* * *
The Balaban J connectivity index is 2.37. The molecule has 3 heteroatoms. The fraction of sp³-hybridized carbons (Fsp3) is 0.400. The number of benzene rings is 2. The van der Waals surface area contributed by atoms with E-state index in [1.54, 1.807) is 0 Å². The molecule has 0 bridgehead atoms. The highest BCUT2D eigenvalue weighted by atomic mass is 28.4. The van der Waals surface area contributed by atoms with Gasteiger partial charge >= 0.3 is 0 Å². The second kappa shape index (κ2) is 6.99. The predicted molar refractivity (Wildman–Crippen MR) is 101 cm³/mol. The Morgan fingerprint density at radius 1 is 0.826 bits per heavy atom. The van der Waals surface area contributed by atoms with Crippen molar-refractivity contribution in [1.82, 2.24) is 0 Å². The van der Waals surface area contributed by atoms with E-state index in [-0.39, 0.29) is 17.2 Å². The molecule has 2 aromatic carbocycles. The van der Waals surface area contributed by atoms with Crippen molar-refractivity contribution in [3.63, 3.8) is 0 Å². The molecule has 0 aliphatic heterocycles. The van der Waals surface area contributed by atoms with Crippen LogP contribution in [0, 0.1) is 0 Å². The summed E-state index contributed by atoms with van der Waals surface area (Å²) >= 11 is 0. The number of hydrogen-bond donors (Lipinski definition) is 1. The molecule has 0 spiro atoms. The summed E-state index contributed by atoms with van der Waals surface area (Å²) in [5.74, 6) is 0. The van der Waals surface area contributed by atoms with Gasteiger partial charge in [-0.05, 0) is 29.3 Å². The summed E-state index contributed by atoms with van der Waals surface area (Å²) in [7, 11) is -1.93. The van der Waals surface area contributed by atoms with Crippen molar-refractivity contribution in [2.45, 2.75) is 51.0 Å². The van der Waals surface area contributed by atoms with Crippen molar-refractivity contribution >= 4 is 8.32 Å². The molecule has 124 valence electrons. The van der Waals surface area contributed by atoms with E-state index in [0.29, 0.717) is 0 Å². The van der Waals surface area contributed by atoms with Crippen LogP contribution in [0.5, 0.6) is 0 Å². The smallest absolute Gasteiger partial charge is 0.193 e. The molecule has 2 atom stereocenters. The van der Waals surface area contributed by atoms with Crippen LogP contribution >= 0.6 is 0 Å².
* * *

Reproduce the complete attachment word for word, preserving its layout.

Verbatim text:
The Balaban J connectivity index is 2.37. The molecule has 3 heteroatoms. The fraction of sp³-hybridized carbons (Fsp3) is 0.400. The number of benzene rings is 2. The van der Waals surface area contributed by atoms with E-state index in [1.54, 1.807) is 0 Å². The molecule has 0 bridgehead atoms. The highest BCUT2D eigenvalue weighted by atomic mass is 28.4. The van der Waals surface area contributed by atoms with Gasteiger partial charge >= 0.3 is 0 Å². The second kappa shape index (κ2) is 6.99. The predicted molar refractivity (Wildman–Crippen MR) is 101 cm³/mol. The Morgan fingerprint density at radius 1 is 0.826 bits per heavy atom. The van der Waals surface area contributed by atoms with Crippen molar-refractivity contribution in [1.82, 2.24) is 0 Å². The van der Waals surface area contributed by atoms with E-state index in [-0.39, 0.29) is 17.2 Å². The molecule has 2 aromatic carbocycles. The van der Waals surface area contributed by atoms with Crippen molar-refractivity contribution in [3.63, 3.8) is 0 Å². The molecule has 0 aliphatic heterocycles. The van der Waals surface area contributed by atoms with Crippen LogP contribution in [0, 0.1) is 0 Å². The summed E-state index contributed by atoms with van der Waals surface area (Å²) >= 11 is 0. The number of hydrogen-bond donors (Lipinski definition) is 1. The molecule has 0 spiro atoms. The summed E-state index contributed by atoms with van der Waals surface area (Å²) in [5.74, 6) is 0. The van der Waals surface area contributed by atoms with Gasteiger partial charge in [-0.05, 0) is 29.3 Å². The summed E-state index contributed by atoms with van der Waals surface area (Å²) in [7, 11) is -1.93. The van der Waals surface area contributed by atoms with Crippen molar-refractivity contribution in [2.45, 2.75) is 51.0 Å². The van der Waals surface area contributed by atoms with Crippen molar-refractivity contribution >= 4 is 8.32 Å². The molecule has 124 valence electrons. The van der Waals surface area contributed by atoms with E-state index in [0.29, 0.717) is 0 Å². The van der Waals surface area contributed by atoms with Crippen LogP contribution in [0.5, 0.6) is 0 Å². The smallest absolute Gasteiger partial charge is 0.193 e. The molecule has 2 atom stereocenters. The van der Waals surface area contributed by atoms with Crippen LogP contribution >= 0.6 is 0 Å².